So boss fights are tedious, combat gets dull, and the shop system is painfully underutilized. Why am I recommending this game? That would be because the stage design goes a long way towards making up for everything else. Every single stage introduces several new mechanics and constantly changes up how those mechanics are used. In the power plant stage alone you have enemies you need to shoot to keep rooms lit, red and blue blocks which can be toggled with a switch, and dangerous laser cannons to avoid. Even the sewer stage is entertaining and filled to the brim with sewer-based gimmicks while the ‘Gravity Ship’ stage has some of the most creative uses of flip-flopping gravity that I’ve ever seen in a platformer. As each stage is divided into many parts by the checkpoints, these segments usually each focus on using a mechanic or a combination of mechanics in a specific way, leading each stage to feel like it is made up of multiple distinctive sets of challenges. Gimmicks are rarely used in the same way twice between segments and often are used both to help and hinder you; reflective barriers might be used one minute to help you set off a chain reaction of bombs and then used the next minute to shield an enemy from your attacks and warp portals can serve to either lead you to an exit or to drop you directly onto spikes (with clear warning, of course).
The final set of stages are the most impressive of all as they take nearly all of the gimmicks from previous stages and mash them together to create some ridiculous challenges, such as navigating a warp maze in a gradually-darkening room while underwater with reversed gravity or rushing across fragile, bouncy clouds with changing wind conditions. Taking old mechanics and using them in significantly more challenging ways for the grand finale is certainly a common practice amongst platformers, and even amongst video games in general, but I don’t think I have ever seen such a diverse set of mechanics smashed together in so many strange ways as they are here, let alone in ways which actually work to create compelling challenges.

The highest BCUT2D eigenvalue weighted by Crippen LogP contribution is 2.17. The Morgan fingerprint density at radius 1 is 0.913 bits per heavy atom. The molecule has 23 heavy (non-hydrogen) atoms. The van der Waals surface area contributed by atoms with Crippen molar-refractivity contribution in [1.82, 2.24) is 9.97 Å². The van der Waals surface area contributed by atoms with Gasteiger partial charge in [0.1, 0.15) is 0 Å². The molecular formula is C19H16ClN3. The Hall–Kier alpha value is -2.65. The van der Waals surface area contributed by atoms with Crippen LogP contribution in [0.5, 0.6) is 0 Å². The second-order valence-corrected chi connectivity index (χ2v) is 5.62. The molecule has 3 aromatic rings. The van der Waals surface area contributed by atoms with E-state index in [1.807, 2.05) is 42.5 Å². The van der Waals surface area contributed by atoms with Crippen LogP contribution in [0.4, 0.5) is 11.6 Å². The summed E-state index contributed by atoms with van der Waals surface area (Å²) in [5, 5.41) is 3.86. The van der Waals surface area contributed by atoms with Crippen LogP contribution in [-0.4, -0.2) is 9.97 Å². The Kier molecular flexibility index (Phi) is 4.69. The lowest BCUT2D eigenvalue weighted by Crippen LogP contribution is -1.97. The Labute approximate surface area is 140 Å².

Even with its faults and shortcomings, Mahou Warrior is a worthwhile game and one which teaches a simple, compelling lesson. The lesson is this: though video games have come a long way over last few decades, we have still only just begun to scratch the surface of what can be done with the concepts and mechanics we have created.